Mortgage Deferral Shouldn’t Impact Your Credit Score
Last year, in an effort to assist individuals facing significant financial hardship due to the COVID-19 pandemic, the federal government implemented a number of relief measures including the opportunity for Canadian lenders to allow customers to defer their mortgage payments for a set period of time. At the end of the deferral agreement, payments returned to normal and the deferred amounts were added to the mortgage balance.
A deferral simply represents a delay in payment and doesn’t imply that the mortgage is in arrears or in default as the terms of the mortgage agreement are essentially still being honored. Therefore, credit reporting guidelines implemented by Canada’s credit-reporting agencies include measures for special payment arrangements to ensure they’re flagged accordingly and not reported in the same manner as a skipped or late payment.
Lenders must ensure their customers’ payment history, including any special arrangements, is accurately reported to the credit bureaus. Nevertheless, mistakes can happen. If errors occur in the reporting system, or reporting guidelines aren’t properly implemented, a lender may report a deferred payment inaccurately. This could have a damaging impact on a consumer’s credit rating and unfairly affect their ability to obtain future credit.
Make sure your deferral was reported accurately
If you deferred payment(s) – like more than three million Canadians – be sure that the information on your credit report is accurate and up to date. Speak to your lender to verify that deferrals were correctly reported and check your credit report to ensure there are no errors.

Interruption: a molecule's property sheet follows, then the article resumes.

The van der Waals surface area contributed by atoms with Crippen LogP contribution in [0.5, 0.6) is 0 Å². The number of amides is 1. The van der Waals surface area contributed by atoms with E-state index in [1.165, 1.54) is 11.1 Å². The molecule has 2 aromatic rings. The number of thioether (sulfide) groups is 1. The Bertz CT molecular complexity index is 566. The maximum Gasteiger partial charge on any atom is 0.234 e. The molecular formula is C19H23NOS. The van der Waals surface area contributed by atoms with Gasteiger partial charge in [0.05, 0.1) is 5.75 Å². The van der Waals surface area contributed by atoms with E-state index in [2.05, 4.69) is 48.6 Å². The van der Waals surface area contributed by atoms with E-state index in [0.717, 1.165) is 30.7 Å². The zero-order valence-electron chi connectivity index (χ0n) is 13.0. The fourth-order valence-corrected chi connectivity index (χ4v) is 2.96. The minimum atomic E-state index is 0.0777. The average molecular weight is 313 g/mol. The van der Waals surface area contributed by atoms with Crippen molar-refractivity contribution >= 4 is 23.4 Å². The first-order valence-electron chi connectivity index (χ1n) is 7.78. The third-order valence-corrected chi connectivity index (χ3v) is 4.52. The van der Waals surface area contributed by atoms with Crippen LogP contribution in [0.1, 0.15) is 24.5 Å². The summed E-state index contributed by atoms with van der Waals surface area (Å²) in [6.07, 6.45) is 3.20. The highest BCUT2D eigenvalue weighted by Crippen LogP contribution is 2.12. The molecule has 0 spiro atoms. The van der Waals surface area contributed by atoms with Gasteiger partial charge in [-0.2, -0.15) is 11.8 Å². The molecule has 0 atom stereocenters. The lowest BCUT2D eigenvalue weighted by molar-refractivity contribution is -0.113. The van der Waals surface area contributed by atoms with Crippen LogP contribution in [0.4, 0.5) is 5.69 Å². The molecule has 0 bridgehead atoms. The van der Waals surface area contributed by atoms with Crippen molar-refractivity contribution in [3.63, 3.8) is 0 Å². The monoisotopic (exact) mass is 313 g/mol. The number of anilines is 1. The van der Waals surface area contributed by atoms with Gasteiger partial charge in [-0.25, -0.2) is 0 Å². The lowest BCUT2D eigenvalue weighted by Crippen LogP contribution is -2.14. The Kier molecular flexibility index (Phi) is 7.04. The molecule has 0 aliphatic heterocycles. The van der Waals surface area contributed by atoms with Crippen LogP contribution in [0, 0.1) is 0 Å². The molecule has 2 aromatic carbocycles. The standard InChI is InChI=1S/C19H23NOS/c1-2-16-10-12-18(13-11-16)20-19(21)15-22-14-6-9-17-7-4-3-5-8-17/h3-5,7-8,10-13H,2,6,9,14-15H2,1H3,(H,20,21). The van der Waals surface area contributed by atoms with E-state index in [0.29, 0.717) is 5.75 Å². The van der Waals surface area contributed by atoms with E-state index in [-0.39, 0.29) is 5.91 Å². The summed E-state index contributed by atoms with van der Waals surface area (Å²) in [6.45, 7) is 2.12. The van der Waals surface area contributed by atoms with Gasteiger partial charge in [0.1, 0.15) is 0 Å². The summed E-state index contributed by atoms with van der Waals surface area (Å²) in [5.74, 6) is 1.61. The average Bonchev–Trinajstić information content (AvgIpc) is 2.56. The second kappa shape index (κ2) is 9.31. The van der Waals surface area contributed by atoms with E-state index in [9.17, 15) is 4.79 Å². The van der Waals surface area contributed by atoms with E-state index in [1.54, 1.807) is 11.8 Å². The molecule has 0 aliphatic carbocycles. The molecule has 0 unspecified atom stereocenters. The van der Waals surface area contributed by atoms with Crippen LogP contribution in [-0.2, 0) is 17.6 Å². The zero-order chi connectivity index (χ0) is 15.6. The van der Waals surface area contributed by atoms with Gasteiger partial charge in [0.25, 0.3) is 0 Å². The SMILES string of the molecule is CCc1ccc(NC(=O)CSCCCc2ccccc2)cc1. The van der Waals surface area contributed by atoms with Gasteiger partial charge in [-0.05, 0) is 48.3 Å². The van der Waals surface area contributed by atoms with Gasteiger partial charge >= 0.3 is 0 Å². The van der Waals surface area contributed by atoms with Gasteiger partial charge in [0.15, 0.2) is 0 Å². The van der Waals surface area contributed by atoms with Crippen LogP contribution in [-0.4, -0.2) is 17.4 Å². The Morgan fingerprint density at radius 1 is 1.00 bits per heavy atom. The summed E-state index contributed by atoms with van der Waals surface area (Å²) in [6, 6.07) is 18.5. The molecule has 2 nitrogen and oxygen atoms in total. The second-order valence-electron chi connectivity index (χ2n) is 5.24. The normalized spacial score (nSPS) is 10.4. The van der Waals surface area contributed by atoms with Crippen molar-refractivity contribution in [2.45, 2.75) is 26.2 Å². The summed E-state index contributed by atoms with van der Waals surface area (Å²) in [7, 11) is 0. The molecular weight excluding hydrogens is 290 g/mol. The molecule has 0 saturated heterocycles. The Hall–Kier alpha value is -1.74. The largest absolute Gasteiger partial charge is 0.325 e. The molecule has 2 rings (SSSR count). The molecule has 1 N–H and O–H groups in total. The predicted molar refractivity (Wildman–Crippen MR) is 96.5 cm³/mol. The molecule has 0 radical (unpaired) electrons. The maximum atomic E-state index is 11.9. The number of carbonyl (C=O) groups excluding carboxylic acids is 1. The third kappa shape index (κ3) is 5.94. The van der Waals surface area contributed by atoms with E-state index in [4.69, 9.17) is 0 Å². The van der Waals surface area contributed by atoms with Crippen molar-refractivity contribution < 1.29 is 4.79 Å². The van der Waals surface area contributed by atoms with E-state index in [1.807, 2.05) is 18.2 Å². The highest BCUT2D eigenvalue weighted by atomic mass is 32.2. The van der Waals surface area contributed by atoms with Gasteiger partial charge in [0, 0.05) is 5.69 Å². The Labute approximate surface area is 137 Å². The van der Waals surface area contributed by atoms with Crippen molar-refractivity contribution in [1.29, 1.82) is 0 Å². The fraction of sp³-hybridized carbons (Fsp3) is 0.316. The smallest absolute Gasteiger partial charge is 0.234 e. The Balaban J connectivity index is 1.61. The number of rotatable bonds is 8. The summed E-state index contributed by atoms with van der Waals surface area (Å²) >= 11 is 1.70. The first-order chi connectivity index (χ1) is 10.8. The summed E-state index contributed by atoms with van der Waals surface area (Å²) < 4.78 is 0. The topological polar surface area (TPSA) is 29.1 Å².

You can request a copy of your credit report at any time from Canada’s reporting agencies, Equifax and TransUnion. If you detect an issue, take the necessary steps to have it corrected by completing a credit report update or investigation request form.
Default management tools available
While the COVID-19 mortgage payment deferral program has ended, many Canadians are still struggling financially due to layoffs, reduced wages, lockdowns, shutdowns and stay-at-home orders. If you continue to be anxious about meeting your mortgage obligations, default management tools are available to help get you through these trying times.
Initiatives such as reducing monthly payments by extending the amortization period as well as other payment arrangements are all worth investigating with your mortgage broker.
At the first sign of difficulty, speak with your mortgage broker to discuss your options and be sure to review the Default Management Tools from Canada Mortgage and Housing Corporation and Mortgage Relief Options offered by the Financial Consumer Agency of Canada.
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